DWS: assessing the impact of biodiversity loss

A new report from DWS looks at how investors can best assess the financial risks from biodiversity loss.

By the DWS Research Institute, ESG Thematic Research, headed by Michael Lewis.

Biodiversity loss creates two sources of risk: physical risks such as limited protection from floods or wildfires or water scarcity; and transition risks stemming from a misalignment of economic activities with actions aimed at protecting, restoring, and/or reducing negative impacts on nature.

Corporate impact on biodiversity
How a company’s direct and indirect activities can affect biodiversity along the entire value chain is shown below. This shows the relevance of a particular sector or activity, such as farming, to one or more of the drivers of biodiversity loss.

In analysing the transmission channels between economic activity, biodiversity loss, and financial risk, investors can consider following these four steps:

(i) Identify the most exposed and dependent sectors and companies across the investment portfolio.

(ii) Assess those sectors and companies with a high dependency on nature, for example those with a high dependency on water resources.

(iii) Assess those sectors and companies with a high impact on nature, such as those operating in ecologically or biologically significant areas of the world.

(iv) Assess the supply chains of sectors and companies, since often this can be where the greatest dependencies and impacts on nature and ecosystem services exist.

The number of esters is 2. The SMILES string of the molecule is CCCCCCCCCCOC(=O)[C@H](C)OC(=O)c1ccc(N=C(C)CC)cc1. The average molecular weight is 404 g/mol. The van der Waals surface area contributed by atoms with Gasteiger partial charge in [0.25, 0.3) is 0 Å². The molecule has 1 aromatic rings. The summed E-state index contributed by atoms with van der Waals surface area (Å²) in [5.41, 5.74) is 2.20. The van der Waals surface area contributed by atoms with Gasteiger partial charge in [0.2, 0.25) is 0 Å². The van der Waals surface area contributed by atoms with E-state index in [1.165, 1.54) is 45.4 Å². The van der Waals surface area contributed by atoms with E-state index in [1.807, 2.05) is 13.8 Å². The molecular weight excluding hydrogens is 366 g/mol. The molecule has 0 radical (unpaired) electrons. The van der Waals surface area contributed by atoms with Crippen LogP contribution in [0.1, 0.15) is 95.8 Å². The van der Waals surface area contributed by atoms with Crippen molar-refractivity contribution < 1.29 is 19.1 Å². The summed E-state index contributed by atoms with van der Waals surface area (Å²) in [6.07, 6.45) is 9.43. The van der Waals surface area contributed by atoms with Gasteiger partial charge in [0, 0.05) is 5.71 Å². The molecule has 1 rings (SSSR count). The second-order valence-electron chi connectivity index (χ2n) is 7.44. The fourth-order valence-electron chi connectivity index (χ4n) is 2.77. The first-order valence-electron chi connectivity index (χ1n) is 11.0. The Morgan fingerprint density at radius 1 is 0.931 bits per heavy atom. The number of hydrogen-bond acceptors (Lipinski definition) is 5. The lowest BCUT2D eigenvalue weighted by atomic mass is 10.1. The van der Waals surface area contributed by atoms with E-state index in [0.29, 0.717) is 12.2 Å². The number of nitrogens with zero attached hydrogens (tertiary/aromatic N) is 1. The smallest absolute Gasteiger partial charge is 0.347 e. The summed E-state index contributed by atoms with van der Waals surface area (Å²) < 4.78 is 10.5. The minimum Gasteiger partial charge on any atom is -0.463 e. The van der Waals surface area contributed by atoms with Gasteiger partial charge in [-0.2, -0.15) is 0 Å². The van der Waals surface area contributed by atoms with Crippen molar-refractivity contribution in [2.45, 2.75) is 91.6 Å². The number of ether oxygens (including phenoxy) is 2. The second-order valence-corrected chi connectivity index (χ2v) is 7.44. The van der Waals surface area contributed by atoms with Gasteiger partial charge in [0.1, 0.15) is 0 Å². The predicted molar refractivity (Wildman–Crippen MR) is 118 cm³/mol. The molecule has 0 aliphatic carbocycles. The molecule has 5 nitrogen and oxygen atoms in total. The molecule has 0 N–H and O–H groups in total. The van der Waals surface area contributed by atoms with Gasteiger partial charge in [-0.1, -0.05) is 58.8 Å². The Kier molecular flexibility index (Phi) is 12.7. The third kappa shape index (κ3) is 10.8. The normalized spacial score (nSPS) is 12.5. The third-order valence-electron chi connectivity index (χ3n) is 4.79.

Assessment tools
A number of tools exist to assess nature dependencies and impacts at a corporate and portfolio level. Two such tools are those developed by ENCORE and WWF.

Exploring Natural Capital Opportunities, Risks and Exposure (ENCORE) provides users with a view of how economic activities (referred to as ‘production processes’) might depend on or impact natural capital. The tool also provides qualitative materiality ratings for dependencies and impacts, which help users understand which dependencies and impacts might warrant the most immediate attention.

WWF Biodiversity Risk Filter is a spatial risk assessment tool, helping companies and financial institutions prioritize high risk areas and issues relating to the physical and reputational risks around biodiversity loss. This can then enable companies and investors to prioritize action on what and where it matters the most to address biodiversity risks, and for enhancing business resilience and contributing to a sustainable future.

Impact on stockmarkets
Analysis by PwC examined the exposure to financial risk through high or moderate dependency on nature across 19 major stock exchanges. Their findings showed that for 10 of the 19 major stock exchanges, more than half of the value of the listed companies exhibited high or moderate nature dependence. Additionally, of the 1,565 companies of the MSCI World Index, the top 250 high-impact companies capture over 70% of the negative potential impact on biodiversity of the index.

However, according to one S&P Global study, only 20% of the constituents of the S&P500 have made nature-related commitments. While almost half of the companies assessed have climate-related commitments, achieving net zero by 2050 requires an end to commodity-driven deforestation as soon as 2025. Yet, only 13% of evaluated companies have made a commitment to zero ecosystem conversion, with just 6% setting a time-bound target to eliminate deforestation.